ChatGPT 4 is coming as early as next week and will likely go with a new and potentially dreadful feature: video. 

Currently, ChatGPT and Microsoft’s updated Bing search engine are powered by ChatGPT 3.5 large language models, which allows them to respond to questions in a human-like way. But both AI implementations have had their fair share of problems so far, so what can we expect, or at least hope to see, with a new version on the horizon? 

According to Microsoft Germany’s CTO, Andreas Braun (as reported by Neowin), the company “will introduce GPT 4 next week, where we will have multimodal models that will offer completely different possibilities – for example, videos.” Braun made the comments during an event titled ‘AI in Focus – Digital Kickoff’. 

Essentially, AI is definitely not going away anytime soon. In its current state, we can interact with OpenAI's chatbot strictly through text, providing inputs and controls and getting conversational, mostly helpful, answers.

So the idea of having ChatGPT-powered chatbots, like the one in Bing, being able to reply in other mediums other than plain text is certainly exciting – but it also fills me with a bit of dread.

As I mentioned earlier, ChatGPT’s early days were marked with some strange and controversial responses that the chatbots gave to users. The one in Bing, for example, not only gave out incorrect information, but it then argued with the user who pointed out its mistakes, causing Microsoft to hastily intervene and limit the amount of responses it can provide in a single chat (and which Microsoft is only now slowly increasing again).

If we start seeing a similar streak of weirdness with videos, there could be even more concerning repercussions.

Ethics of AI

In a world where AI-generated ‘deepfake’ videos are an increasing concern for many people, especially those who unwittingly find themselves starring in those movies, the idea of ChatGPT dipping its toes into video creation is a bit worrying.

If people could ask ChatGPT to create a video starring a famous person, that celebrity would likely feel violated. While I’m sure many companies using ChatGPT 4, such as Microsoft, will try to limit or ban pornographic or violent requests, the fact that the ChatGPT code is easily available could mean more unscrupulous users could still abuse it.

There’s also the matter of copyright infringement. AI generated art has come under close scrutiny over where it is taking its samples from, and this will likely be the case with videos as well. Content creators, directors and streamers will likely take a dim view of their works being used in AI generated videos, especially if those videos are controversial or harmful.

AI, especially ChatGPT, which only launched a few months ago, is still in its infancy, and while its potential has yet to be fully realised, so too have the moral implications of what it can achieve. So, while Microsoft’s boasts about video coming soon to ChatGPT is impressive and exciting, the company also needs to be careful and make sure both users and original content creators are looked after.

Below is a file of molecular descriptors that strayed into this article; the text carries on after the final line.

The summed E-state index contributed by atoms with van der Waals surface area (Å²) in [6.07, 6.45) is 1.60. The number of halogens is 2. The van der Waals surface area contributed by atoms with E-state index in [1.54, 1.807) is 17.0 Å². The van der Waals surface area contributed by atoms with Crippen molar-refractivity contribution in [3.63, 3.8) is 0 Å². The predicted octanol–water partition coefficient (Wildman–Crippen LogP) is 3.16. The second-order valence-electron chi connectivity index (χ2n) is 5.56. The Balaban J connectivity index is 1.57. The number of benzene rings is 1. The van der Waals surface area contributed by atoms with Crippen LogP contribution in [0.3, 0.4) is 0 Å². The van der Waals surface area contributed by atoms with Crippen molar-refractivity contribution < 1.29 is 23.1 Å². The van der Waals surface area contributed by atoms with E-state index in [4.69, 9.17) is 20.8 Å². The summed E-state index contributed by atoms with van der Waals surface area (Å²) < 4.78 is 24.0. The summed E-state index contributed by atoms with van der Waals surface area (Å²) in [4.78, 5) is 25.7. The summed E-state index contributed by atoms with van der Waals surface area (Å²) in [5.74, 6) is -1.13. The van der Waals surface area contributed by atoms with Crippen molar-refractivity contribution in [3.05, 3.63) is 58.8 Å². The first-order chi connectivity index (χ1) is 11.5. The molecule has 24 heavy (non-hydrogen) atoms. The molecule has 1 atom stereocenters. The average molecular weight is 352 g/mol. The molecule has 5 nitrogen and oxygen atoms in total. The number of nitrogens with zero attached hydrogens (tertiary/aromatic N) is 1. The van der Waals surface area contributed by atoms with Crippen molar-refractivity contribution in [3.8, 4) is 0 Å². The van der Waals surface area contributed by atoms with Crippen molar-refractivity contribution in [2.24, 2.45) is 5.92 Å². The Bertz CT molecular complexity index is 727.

TechRadar – All the latest technology news

Read More

You might soon be able to sneak into a Microsoft Teams call silently

Some Microsoft Teams users will soon be able to join calls without other attendees knowing as part of a system-wide security update.

The video conferencing platform is set to receive a new feature that allows select Teams users to access meetings in higher-level cloud tiers, such as those used by government agencies, without needing to go through repeated checks.

An entry on the official Microsoft 365 roadmap, entitled “anonymous meeting join across clouds”, notes how commercial Teams users will be able to smoothly enter meetings in a number of different workspaces and groups, all the way up to Department of Defense (DOD) level in the US.

Anonymous Microsoft Teams

Currently, anyone without a Microsoft Teams account is able to click on a Teams invite link to dial into a call and be shown as an anonymous participant, but this upgrade will now mean more high-level users will also now be able to utilize the function too. 

The roadmap entry goes on to describe how the feature will allow users to, “join meetings in other clouds anonymously from your Teams desktop app”, mentioning not just DOD meetings, but also Government Community Cloud (GCC) calls.

The change will allow Commercial Microsoft Teams users to join GCC and DoD meetings with just a normal meeting link, with the same being true the other way around. Following the update, meeting hosts will be able to control who can enter the actual meeting.

Microsoft says the feature is rolling out now, and it will be enabling the feature in three phases, with Commercial and GCC customers the first to be able to join meetings in “GCC-High” and DOD clouds. 

Next, GCC-High customers will be able to join Commercial, GCC and DOD meetings – and finally, DOD customers will be able to join Commercial, GCC, and GCC-High meetings.

The news comes as Microsoft continue to improve and refine Teams as more and more workers return to the office or embrace hybrid working.

Recently, Microsoft revealed that users will soon be able to add apps built for Microsoft Teams across and the Office app for Windows, meaning there's now no need to switch between platforms in order to use specific apps.

The company is also working on a new feature that will let users run apps built for Microsoft Teams within its Outlook email service.

Microsoft Teams continues to go from strength to strength, with the latest figures from the company showing that the service now boasts over 270 million monthly active users.

TechRadar – All the latest technology news

Read More